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I installed Carpadio on my Xubuntu install (a Live USB), which then pulled like over 50 packages from, I suppose, the Ubuntu side of the repository. Now I would like to undo this. However for all my hunting, I can't find anything more useful than How can I reverse sudo apt get install command, which just suggests apt-get purge. This is not useful since all it does is remove 2 packages (carpadio and carpadio-gnomepanel).

/var/log/apt/history.log has a list of all the packages that was installed along with that command. So I was wondering if there is any easy way to go about removing all of them? Else I can just reinstall, this was a fresh install anyway, but I am curious.

A small sample of the history log (1/5-1/10 of the entire list)

Commandline: apt-get install cardapio-gnomepanel
Install: libdbusmenu-qt2:amd64 (0.9.2-0ubuntu1, automatic), python-packagekit:amd64 (0.7.2-4ubuntu3, automatic), cups-pk-helper:amd64 (0.2.1.2-1ubuntu0.1, automatic), geoclue:amd64 (0.12.0-1ubuntu12, automatic), unity:amd64 (5.18.0-0ubuntu1, automatic), indicator-printers:amd64 (0.1.6-0ubuntu1, automatic), libevolution:amd64 (3.2.3-0ubuntu6, automatic), libqt4-declarative:amd64 (4.8.1-0ubuntu4.3, automatic), libmtp9:amd64 (1.1.3-1ubuntu0.1, automatic), tracker-miner-fs:amd64 (0.14.0-2ubuntu1, automatic), gir1.2-rb-3.0:amd64 (2.96-0ubuntu4.2, automatic), python-aptdaemon.pkcompat:amd64 (0.43+bzr805-0ubuntu7, automatic), gnome-media:amd64 (3.4.0-0ubuntu3.1, automatic), metacity:amd64 (2.34.1-1ubuntu11, automatic), nautilus:amd64 (3.4.2-0ubuntu6, automatic), libcompizconfig0:amd64 (0.9.7.0~bzr428-0ubuntu6, automatic), compiz-plugins-default:amd64 (0.9.7.12-0ubuntu1, automatic), libunistring0:amd64 (0.9.3-5, automatic), libebackend-1.2-1:amd64 (3.2.3-0ubuntu7, automatic), ubuntu-docs:amd64 (12.04.6, automatic), python-mako:amd64 (0.5.0-1, automatic),

To all those who have suggested autoremove: I am not sure why, but I got just 1 other python related package (python-keybinder or something) as "unnecessary" and that is all that autoremove was able to remove.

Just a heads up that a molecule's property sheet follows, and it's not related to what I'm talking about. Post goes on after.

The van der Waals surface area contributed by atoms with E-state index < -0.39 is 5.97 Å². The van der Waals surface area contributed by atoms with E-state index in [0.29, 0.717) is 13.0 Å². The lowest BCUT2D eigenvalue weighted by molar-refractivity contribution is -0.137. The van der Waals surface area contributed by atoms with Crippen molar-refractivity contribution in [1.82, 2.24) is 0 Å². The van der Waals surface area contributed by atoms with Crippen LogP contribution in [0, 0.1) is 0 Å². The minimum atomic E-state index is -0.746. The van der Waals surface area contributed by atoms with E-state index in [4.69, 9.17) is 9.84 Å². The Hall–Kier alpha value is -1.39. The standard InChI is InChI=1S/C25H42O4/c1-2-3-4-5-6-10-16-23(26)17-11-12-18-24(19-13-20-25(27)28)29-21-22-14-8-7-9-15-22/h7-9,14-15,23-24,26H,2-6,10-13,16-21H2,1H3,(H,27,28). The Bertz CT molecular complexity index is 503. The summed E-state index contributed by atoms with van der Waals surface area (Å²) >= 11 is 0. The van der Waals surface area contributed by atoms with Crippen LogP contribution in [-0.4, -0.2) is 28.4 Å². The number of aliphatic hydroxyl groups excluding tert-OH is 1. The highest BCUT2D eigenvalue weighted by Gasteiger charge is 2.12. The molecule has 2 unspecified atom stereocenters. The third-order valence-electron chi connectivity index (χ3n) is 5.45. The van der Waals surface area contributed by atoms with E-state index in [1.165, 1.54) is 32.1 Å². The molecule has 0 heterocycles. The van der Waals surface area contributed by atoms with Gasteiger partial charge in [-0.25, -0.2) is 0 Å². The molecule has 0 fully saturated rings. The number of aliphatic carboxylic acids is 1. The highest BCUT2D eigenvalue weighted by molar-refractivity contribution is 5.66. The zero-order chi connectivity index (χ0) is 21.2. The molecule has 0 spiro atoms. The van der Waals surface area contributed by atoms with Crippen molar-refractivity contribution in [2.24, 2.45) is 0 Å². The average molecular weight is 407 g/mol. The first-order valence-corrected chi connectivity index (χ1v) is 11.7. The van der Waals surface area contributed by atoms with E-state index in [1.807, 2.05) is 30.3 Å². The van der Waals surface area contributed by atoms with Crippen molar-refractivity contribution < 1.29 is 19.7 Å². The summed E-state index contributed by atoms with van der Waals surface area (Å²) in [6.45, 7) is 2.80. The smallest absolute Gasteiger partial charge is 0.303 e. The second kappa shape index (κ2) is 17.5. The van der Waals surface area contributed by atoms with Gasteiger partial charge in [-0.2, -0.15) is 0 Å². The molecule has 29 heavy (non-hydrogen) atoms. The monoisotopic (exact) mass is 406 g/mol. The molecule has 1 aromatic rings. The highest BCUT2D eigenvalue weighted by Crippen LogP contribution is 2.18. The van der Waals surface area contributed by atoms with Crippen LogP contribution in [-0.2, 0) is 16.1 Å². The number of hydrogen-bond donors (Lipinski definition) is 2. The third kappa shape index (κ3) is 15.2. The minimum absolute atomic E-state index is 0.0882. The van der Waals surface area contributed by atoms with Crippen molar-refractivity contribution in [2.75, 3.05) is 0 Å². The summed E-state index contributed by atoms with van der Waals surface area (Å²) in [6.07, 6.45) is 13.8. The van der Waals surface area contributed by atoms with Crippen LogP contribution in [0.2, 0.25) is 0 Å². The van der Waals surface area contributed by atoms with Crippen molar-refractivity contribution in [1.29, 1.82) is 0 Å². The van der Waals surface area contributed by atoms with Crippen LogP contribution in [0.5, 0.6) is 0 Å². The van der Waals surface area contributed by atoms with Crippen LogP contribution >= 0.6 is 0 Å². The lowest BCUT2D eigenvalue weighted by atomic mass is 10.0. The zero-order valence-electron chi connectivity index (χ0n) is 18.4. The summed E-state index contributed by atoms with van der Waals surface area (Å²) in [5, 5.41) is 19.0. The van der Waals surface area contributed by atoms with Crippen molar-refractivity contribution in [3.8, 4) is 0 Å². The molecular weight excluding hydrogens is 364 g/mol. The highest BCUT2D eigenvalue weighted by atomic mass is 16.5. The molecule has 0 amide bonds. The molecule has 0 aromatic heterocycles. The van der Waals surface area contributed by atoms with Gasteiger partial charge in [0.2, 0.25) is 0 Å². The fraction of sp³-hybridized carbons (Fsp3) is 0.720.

Between the install and uninstall, only major change was installing xubuntu-restricted-extras.

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3  
It's a bit late to be of help in this case, but the next time you want to install something, consider doing a simulation first. Run sudo apt-get install -s package where -s denotes a simulation and package will be replaced by the appropriate software's name. –  user25656 Jan 25 '13 at 17:12
    
@vasa1 Yes, am beating my self up about this. apt-get asks [Y/n] as well, that should have been my out.. –  Karthik T Jan 25 '13 at 17:22
    
I got just 1 other python related package (python-keybinder or summat) as "unnecessary" Did you actually remove the cardapio-gnomepanel package? –  gertvdijk Jan 25 '13 at 17:25
    
@gertvdijk yes, apt-get remove carpadio took that one along too. –  Karthik T Jan 25 '13 at 17:56
1  
@KarthikT Then I'm completely lost as to why autoremove isn't working for you. Either you somehow marked all packages as manually installed now or there's a plain misunderstanding. It's very simple: apt-get autoremove just removes all automatically installed marked packages without a reason to have them now. If it doesn't work for you, I think you have changed something on your system you didn't tell about in your question. –  gertvdijk Jan 25 '13 at 17:59

7 Answers 7

up vote 39 down vote accepted
+50

Basically, you'll have to both apt-get remove (or apt-get purge) the package and run apt-get autoremove after that, to have it revert the installation of package-one.

Let's look at the whole process:

  • sudo apt-get install package-one installs 50 dependencies with it marked "automatic" as also can be seen from the log excerpt in your question